Agriculture, the Dark Side

In Mexico and in the world, agricultural and livestock activities are the economic sector with the greatest scope in the transfiguration of the planet, of landscapes and ecosystems, and with the greatest environmental impacts, in addition to being one of the most relevant in total emissions. of greenhouse gases. This worrying reality is rarely recognized, given the enormous difficulty of designing and applying effective policies, in the prolix social and cultural complexities of the rural world. The truth is that agriculture and livestock are the most important vector of deforestation and destruction of biodiversity, extinction of species, depletion of water and soil resources, and pollution of the seas by agricultural runoff. Also, as we now know, around a quarter of the gas emissions that cause global warming are the responsibility of this sector. On the one hand, due to methane emissions originating from cattle, as well as from rice crops. On the other hand, agriculture, particularly cereals, is the cause of the largest emissions of Nitrous Oxide (N2O), a gas that is 265 times more powerful than CO2 in its potential to warm the planet’s atmosphere in a period of 100 years. The concentrations of this gas in the atmosphere, which had previously been underestimated due to methodological calculation errors (including in the emissions inventory of Mexico), have increased considerably in recent years, and explain up to 7% of the total warming observed on the planet. (Mexico is the tenth largest emitter of greenhouse gases in the world).

This is due to the massive and excessive use of nitrogenous fertilizers. An obvious example of this is the Yaqui Valley, in Sonora, a region with highly productive irrigated agriculture – the granary of Mexico – that produces wheat for export that literally feeds hundreds of millions of people, mainly in Africa and various countries. from Latin America. The Yaqui Valley was one of the preferred technological development and experimentation centers of Norman Bourlag, Nobel Peace Prize winner, who from the middle of the 20th century conceived the so-called Green Revolution, which with new varieties, synthetic fertilizers and pesticides made it possible to increase The yield per hectare of corn and wheat crops is spectacular. In particular, he managed to develop a type of wheat with more and larger grains, and a shorter stem to prevent the plant from bending and spoiling with the weight. With this, he saved thousands of millions of humans in Asia, Africa and Latin America from famine and death.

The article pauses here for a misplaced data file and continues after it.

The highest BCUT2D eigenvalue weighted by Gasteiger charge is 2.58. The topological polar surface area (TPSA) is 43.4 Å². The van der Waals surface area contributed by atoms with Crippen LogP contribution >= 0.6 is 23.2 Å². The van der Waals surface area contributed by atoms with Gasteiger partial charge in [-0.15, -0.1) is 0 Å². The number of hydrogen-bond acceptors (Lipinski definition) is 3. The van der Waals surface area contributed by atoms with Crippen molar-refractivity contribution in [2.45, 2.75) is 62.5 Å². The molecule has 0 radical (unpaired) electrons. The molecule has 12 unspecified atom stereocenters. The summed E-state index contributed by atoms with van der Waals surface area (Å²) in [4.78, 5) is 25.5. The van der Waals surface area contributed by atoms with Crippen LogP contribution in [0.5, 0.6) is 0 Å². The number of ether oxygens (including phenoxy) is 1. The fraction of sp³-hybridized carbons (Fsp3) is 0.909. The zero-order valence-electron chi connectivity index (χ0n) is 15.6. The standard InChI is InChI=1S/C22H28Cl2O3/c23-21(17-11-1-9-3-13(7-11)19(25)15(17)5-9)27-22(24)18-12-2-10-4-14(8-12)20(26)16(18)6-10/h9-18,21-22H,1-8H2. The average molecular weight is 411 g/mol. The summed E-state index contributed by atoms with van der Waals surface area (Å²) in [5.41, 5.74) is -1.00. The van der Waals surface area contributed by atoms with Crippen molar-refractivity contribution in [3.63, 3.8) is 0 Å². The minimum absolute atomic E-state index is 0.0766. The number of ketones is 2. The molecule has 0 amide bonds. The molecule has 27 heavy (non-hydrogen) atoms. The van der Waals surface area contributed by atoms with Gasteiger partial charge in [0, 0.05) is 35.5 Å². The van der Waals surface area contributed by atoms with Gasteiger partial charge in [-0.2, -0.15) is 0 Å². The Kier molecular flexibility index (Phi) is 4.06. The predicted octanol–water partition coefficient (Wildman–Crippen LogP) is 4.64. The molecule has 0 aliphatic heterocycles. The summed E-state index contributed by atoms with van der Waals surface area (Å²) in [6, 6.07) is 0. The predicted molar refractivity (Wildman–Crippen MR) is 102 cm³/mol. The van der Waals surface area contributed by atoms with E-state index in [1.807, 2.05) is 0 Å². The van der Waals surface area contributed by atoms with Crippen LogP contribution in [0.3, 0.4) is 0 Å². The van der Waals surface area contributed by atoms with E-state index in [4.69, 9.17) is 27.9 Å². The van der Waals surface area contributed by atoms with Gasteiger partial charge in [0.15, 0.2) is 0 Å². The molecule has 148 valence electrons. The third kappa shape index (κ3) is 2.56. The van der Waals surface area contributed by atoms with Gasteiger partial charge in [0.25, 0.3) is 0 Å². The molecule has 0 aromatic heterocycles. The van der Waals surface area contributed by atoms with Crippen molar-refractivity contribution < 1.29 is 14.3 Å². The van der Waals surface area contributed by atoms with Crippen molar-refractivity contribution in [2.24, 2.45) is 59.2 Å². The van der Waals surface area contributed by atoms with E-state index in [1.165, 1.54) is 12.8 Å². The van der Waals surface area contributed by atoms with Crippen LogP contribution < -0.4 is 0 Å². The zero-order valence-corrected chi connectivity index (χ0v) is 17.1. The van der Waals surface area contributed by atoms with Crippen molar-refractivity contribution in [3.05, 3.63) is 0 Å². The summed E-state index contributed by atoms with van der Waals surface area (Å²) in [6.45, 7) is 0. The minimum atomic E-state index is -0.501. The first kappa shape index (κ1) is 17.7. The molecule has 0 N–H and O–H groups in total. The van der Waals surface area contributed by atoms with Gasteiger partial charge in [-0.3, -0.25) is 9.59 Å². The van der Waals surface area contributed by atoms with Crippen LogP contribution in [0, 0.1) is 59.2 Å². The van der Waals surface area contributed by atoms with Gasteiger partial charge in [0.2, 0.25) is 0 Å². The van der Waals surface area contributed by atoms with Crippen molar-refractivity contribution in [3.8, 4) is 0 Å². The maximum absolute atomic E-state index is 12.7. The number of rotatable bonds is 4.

However, this historic achievement has had a dark side unforeseen by the Nobel Prize. Farmers, like those in the Yaqui Valley, spread up to 300 kilograms per hectare of nitrogen, in the form of urea granules, before sowing, which remains useless for days or weeks in the soil. They then pump anhydrous ammonia into the irrigation water once the wheat germinates and begins to grow. These practices are prohibited in various developed countries. It is estimated that the farmers of the Yaqui Valley apply more than double the nitrogenous fertilizer that is actually required, this, due to the desire to take the yield per hectare to the maximum possible, due to cultural inertia and lack of support and technical extensionism on the part of the farmers. of the authorities. Wheat plants only use about half of the applied nitrogen; the rest is processed by soil microbes from which they obtain nutrients, which generates the relentless Nitrous Oxide gas that is released into the atmosphere. Farmers perceive the cost and risk of under-fertilizing to be much higher than over-fertilizing – since environmental and climate costs are not taken into account. Recent research by the admirable Bourlag-founded International Maize and Wheat Improvement Center (CIMMYT, located in Texcoco, Mexico) has shown that the problem is orders of magnitude greater than previously believed, as the ratio of nitrogen applied to the soil and Nitrous Oxide emissions is not linear, but exponential.

Furthermore, agricultural return water that drains into the Sea of ​​Cortez is saturated with nitrogen and phosphorus, in addition to pesticide residuals, which causes tidal death zones for plankton and photosynthetic algae induced by excess nutrients, which it depletes dissolved oxygen in the water, and kills fish, crustaceans, and mollusks. This ends fishing and the ways of life of riverside fishing communities. Apparently no one else cares.


Civil Engineer and Economist

Serious Green

Mexican politician, liberal environmentalist and researcher, he has served as a public official and activist in the private sector. He was the candidate of the Nueva Alianza party for President of Mexico in the 2012 elections.

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Agriculture, the Dark Side